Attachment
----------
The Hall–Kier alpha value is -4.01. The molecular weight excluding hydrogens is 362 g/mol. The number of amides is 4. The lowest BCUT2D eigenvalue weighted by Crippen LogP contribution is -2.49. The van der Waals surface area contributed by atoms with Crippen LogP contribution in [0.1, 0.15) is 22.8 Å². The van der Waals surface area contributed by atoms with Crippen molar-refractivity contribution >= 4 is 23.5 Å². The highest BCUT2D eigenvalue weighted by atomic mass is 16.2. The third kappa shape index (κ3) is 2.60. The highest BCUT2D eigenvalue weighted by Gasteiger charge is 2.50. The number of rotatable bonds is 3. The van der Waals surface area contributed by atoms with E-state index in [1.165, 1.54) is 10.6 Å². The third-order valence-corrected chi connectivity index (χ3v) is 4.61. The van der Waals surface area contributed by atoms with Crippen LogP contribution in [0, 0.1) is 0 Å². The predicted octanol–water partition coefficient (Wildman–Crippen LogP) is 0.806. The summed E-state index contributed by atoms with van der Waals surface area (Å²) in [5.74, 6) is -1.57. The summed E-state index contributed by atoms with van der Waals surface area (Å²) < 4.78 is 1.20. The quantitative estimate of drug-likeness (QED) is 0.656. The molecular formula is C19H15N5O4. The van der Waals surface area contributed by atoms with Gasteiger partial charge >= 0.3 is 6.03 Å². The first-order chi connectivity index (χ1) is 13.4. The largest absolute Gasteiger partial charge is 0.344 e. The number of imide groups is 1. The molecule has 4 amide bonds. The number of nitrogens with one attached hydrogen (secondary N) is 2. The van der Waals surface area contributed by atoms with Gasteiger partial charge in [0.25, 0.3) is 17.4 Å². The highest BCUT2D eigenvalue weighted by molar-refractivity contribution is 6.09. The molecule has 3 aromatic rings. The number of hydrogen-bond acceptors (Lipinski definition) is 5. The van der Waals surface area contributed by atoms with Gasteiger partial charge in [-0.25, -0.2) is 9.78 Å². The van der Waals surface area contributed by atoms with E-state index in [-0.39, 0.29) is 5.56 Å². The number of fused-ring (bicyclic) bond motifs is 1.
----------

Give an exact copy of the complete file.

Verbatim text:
The Hall–Kier alpha value is -4.01. The molecular weight excluding hydrogens is 362 g/mol. The number of amides is 4. The lowest BCUT2D eigenvalue weighted by Crippen LogP contribution is -2.49. The van der Waals surface area contributed by atoms with Crippen LogP contribution in [0.1, 0.15) is 22.8 Å². The van der Waals surface area contributed by atoms with Crippen molar-refractivity contribution >= 4 is 23.5 Å². The highest BCUT2D eigenvalue weighted by atomic mass is 16.2. The third kappa shape index (κ3) is 2.60. The highest BCUT2D eigenvalue weighted by Gasteiger charge is 2.50. The number of rotatable bonds is 3. The van der Waals surface area contributed by atoms with E-state index in [1.165, 1.54) is 10.6 Å². The third-order valence-corrected chi connectivity index (χ3v) is 4.61. The van der Waals surface area contributed by atoms with Crippen LogP contribution in [0, 0.1) is 0 Å². The predicted octanol–water partition coefficient (Wildman–Crippen LogP) is 0.806. The summed E-state index contributed by atoms with van der Waals surface area (Å²) in [5.74, 6) is -1.57. The summed E-state index contributed by atoms with van der Waals surface area (Å²) < 4.78 is 1.20. The quantitative estimate of drug-likeness (QED) is 0.656. The molecular formula is C19H15N5O4. The van der Waals surface area contributed by atoms with Gasteiger partial charge >= 0.3 is 6.03 Å². The first-order chi connectivity index (χ1) is 13.4. The largest absolute Gasteiger partial charge is 0.344 e. The number of imide groups is 1. The molecule has 4 amide bonds. The number of nitrogens with one attached hydrogen (secondary N) is 2. The van der Waals surface area contributed by atoms with Gasteiger partial charge in [0.25, 0.3) is 17.4 Å². The highest BCUT2D eigenvalue weighted by molar-refractivity contribution is 6.09. The molecule has 3 aromatic rings. The number of hydrogen-bond acceptors (Lipinski definition) is 5. The van der Waals surface area contributed by atoms with Gasteiger partial charge in [-0.25, -0.2) is 9.78 Å². The van der Waals surface area contributed by atoms with E-state index in [-0.39, 0.29) is 5.56 Å². The number of fused-ring (bicyclic) bond motifs is 1.